Conducting employee reviews isn’t the easiest part of any person’s job, but it shouldn’t be something you avoid. No one likes to be criticized, but always praising employees doesn’t allow them to grow and become a greater part of your business. Here are a few tips to make ongoing performance management easier for managers and business leaders:
Hold Regular Check-Ins Instead of Annual or Semi-Annual Reviews
Frequent check-ins and conversations are a better gauge of individual performance than reviews held once or twice a year. Regular feedback improves creativity and problem-solving, keeps productivity high and helps eliminate mistakes. In addition, consistent evaluations give employees concrete evidence that they are either on the right track or could use a little improvement. They don’t have to wait for six or 12 months to find out how they’re doing.
Own Your Statements
When discussing how employees can improve, it’s best not to make accusatory statements. As the University of New Hampshire noted, sentences such as, “You aren’t doing this correctly,” immediately put people on the defensive, even if they are accurate. Instead, you should own your statements by using phrases like, “I believe,” “I see,” and “I feel.” Doing so has the benefit of showing you take responsibility for your statements and is much more likely to gain the respect of your employees.
Establish Clear Performance Criteria and Examples
Simple statements such as, “You’re doing great,” or, “There’s room for improvement,” certainly bring about an emotion, but they don’t do much in the way of providing actual feedback. Your employees need a measurable way to gauge whether or not they’re doing a good job, the National Institutes of Health mentioned.
“Employees can refer back to their OKRs periodically to make sure they’re on the right path.”
Establishing objectives and key results is a good way to define these benchmarks. Employees can refer back to their OKRs periodically to make sure they’re on the right path. Then, you can discuss these objectives and results and provide examples of their performance during your check-ins.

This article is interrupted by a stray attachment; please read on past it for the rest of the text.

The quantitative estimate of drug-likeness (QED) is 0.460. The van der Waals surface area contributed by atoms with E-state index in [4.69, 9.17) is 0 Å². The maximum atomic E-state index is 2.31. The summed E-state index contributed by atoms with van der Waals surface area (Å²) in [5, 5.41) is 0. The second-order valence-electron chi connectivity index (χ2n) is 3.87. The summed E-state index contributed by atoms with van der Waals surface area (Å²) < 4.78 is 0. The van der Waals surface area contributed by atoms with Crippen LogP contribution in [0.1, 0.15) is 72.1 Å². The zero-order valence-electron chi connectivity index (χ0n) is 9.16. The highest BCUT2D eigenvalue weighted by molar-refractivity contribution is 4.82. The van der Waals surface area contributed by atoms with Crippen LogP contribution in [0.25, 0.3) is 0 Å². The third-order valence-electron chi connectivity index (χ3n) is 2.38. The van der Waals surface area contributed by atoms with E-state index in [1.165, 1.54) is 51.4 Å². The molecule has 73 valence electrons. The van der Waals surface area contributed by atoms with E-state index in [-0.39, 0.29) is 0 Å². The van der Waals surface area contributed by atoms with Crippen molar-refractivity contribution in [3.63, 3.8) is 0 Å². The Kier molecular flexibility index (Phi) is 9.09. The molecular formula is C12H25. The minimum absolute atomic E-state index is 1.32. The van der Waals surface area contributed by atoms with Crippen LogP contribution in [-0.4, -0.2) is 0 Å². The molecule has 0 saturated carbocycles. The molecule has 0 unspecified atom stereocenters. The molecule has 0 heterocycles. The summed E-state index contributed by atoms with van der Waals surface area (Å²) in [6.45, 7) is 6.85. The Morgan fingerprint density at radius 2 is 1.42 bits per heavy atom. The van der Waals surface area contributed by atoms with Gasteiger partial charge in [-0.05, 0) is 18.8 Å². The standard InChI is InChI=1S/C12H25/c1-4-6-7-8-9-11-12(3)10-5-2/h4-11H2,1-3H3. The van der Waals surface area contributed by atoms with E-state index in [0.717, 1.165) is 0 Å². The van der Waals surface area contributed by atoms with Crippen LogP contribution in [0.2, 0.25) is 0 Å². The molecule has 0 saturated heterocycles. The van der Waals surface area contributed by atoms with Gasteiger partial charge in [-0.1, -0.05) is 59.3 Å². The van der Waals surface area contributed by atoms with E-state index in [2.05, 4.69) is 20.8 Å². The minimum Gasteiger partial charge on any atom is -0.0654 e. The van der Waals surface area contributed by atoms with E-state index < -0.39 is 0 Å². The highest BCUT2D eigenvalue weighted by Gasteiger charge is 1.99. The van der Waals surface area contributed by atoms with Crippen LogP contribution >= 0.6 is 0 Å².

Don’t Surprise Employees With Unexpected Feedback
There’s nothing worse than thinking you’ve done a good job all along, only to walk into a performance review and find out you’re actually falling behind. Not only does it take a minute to recover from the shock and bruised ego, but the encounter leaves employees confused as to their expectations and their role in the business.
The best way to avoid this pitfall is to focus your conversations on the person’s previously established goals. Your employee uses his or her OKRs to establish whether or not these goals were met. Keep the conversation primarily on these OKRs and stray only when the subject is relevant to the employee’s goals.
On that note, however, there’s no reason to wait until a scheduled review to correct bad performance. If you notice an employee who isn’t doing well, schedule a quick chat near future for two of you can talk things over. Your employee will appreciate the heads up outside of an official setting, and your business won’t suffer from poor productivity.
Leave With an Action Plan
Your employees constantly look forward to the next step. Even if they’re currently on the right track, they want to know what the next level is and how to get there. As such, every check in you have should end with an action plan. It could be a reassessment of the established OKRs, or you and your employee can discuss new goals and objectives to propel him or her forward.
Performance management shouldn’t be a dreaded hassle. Rather, it should be a chance to help your employees grow, increase productivity and create a better business.